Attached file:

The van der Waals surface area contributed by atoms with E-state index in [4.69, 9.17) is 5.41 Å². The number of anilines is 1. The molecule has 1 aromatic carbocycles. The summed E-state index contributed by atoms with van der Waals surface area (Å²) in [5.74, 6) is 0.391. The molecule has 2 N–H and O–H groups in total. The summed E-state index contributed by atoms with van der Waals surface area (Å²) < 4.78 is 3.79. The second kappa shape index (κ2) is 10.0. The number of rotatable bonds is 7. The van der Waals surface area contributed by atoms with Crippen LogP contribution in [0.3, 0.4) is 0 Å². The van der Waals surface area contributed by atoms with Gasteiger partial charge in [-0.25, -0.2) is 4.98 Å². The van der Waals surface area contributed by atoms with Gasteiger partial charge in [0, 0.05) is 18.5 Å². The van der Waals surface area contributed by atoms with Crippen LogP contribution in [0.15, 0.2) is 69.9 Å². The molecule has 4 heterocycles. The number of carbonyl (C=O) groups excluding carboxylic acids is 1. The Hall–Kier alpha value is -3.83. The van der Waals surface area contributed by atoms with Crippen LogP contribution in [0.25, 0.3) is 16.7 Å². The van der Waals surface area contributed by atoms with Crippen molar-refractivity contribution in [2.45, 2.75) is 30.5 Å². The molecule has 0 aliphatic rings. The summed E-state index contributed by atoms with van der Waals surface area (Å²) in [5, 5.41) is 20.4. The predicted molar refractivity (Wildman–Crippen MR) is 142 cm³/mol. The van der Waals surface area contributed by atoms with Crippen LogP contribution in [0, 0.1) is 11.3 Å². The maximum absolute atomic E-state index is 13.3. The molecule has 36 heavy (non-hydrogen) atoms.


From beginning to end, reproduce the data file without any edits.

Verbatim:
The van der Waals surface area contributed by atoms with E-state index in [4.69, 9.17) is 5.41 Å². The number of anilines is 1. The molecule has 1 aromatic carbocycles. The summed E-state index contributed by atoms with van der Waals surface area (Å²) in [5.74, 6) is 0.391. The molecule has 2 N–H and O–H groups in total. The summed E-state index contributed by atoms with van der Waals surface area (Å²) < 4.78 is 3.79. The second kappa shape index (κ2) is 10.0. The number of rotatable bonds is 7. The van der Waals surface area contributed by atoms with Crippen LogP contribution in [0.3, 0.4) is 0 Å². The van der Waals surface area contributed by atoms with Gasteiger partial charge in [-0.25, -0.2) is 4.98 Å². The van der Waals surface area contributed by atoms with Gasteiger partial charge in [0, 0.05) is 18.5 Å². The van der Waals surface area contributed by atoms with Crippen LogP contribution in [0.15, 0.2) is 69.9 Å². The molecule has 4 heterocycles. The number of carbonyl (C=O) groups excluding carboxylic acids is 1. The Hall–Kier alpha value is -3.83. The van der Waals surface area contributed by atoms with Crippen LogP contribution in [0.25, 0.3) is 16.7 Å². The van der Waals surface area contributed by atoms with Crippen molar-refractivity contribution in [2.45, 2.75) is 30.5 Å². The molecule has 0 aliphatic rings. The summed E-state index contributed by atoms with van der Waals surface area (Å²) in [5, 5.41) is 20.4. The predicted molar refractivity (Wildman–Crippen MR) is 142 cm³/mol. The van der Waals surface area contributed by atoms with Crippen LogP contribution in [0, 0.1) is 11.3 Å². The maximum absolute atomic E-state index is 13.3. The molecule has 36 heavy (non-hydrogen) atoms.